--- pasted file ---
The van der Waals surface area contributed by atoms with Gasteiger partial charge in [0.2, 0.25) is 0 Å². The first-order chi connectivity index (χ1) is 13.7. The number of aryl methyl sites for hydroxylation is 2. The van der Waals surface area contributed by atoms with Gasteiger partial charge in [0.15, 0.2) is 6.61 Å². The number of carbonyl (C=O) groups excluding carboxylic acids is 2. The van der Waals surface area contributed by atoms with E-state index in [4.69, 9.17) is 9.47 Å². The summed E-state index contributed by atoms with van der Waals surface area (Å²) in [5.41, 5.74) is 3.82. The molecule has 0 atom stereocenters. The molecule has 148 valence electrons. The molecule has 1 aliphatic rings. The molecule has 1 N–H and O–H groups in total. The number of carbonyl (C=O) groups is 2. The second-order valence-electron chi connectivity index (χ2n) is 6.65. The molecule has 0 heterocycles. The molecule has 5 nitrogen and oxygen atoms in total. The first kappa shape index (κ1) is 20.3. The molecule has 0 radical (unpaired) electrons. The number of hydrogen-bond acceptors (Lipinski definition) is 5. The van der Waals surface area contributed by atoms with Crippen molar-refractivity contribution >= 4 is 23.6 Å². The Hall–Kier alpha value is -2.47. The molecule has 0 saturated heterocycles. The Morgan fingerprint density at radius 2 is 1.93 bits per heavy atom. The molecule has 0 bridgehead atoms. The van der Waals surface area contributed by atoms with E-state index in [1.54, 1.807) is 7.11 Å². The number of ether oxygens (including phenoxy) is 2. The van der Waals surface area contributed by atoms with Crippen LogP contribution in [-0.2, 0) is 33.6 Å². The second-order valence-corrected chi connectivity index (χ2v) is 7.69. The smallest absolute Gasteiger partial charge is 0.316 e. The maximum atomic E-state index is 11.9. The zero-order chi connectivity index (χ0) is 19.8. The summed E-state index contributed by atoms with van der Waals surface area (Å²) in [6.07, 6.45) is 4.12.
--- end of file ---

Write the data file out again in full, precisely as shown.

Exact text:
The van der Waals surface area contributed by atoms with Gasteiger partial charge in [0.2, 0.25) is 0 Å². The first-order chi connectivity index (χ1) is 13.7. The number of aryl methyl sites for hydroxylation is 2. The van der Waals surface area contributed by atoms with Gasteiger partial charge in [0.15, 0.2) is 6.61 Å². The number of carbonyl (C=O) groups excluding carboxylic acids is 2. The van der Waals surface area contributed by atoms with E-state index in [4.69, 9.17) is 9.47 Å². The summed E-state index contributed by atoms with van der Waals surface area (Å²) in [5.41, 5.74) is 3.82. The molecule has 0 atom stereocenters. The molecule has 148 valence electrons. The molecule has 1 aliphatic rings. The molecule has 1 N–H and O–H groups in total. The number of carbonyl (C=O) groups is 2. The second-order valence-electron chi connectivity index (χ2n) is 6.65. The molecule has 0 heterocycles. The molecule has 5 nitrogen and oxygen atoms in total. The first kappa shape index (κ1) is 20.3. The molecule has 0 radical (unpaired) electrons. The number of hydrogen-bond acceptors (Lipinski definition) is 5. The van der Waals surface area contributed by atoms with Crippen molar-refractivity contribution >= 4 is 23.6 Å². The Hall–Kier alpha value is -2.47. The molecule has 0 saturated heterocycles. The Morgan fingerprint density at radius 2 is 1.93 bits per heavy atom. The molecule has 0 bridgehead atoms. The van der Waals surface area contributed by atoms with E-state index in [1.54, 1.807) is 7.11 Å². The number of ether oxygens (including phenoxy) is 2. The van der Waals surface area contributed by atoms with Crippen LogP contribution in [-0.2, 0) is 33.6 Å². The second-order valence-corrected chi connectivity index (χ2v) is 7.69. The smallest absolute Gasteiger partial charge is 0.316 e. The maximum atomic E-state index is 11.9. The zero-order chi connectivity index (χ0) is 19.8. The summed E-state index contributed by atoms with van der Waals surface area (Å²) in [6.07, 6.45) is 4.12.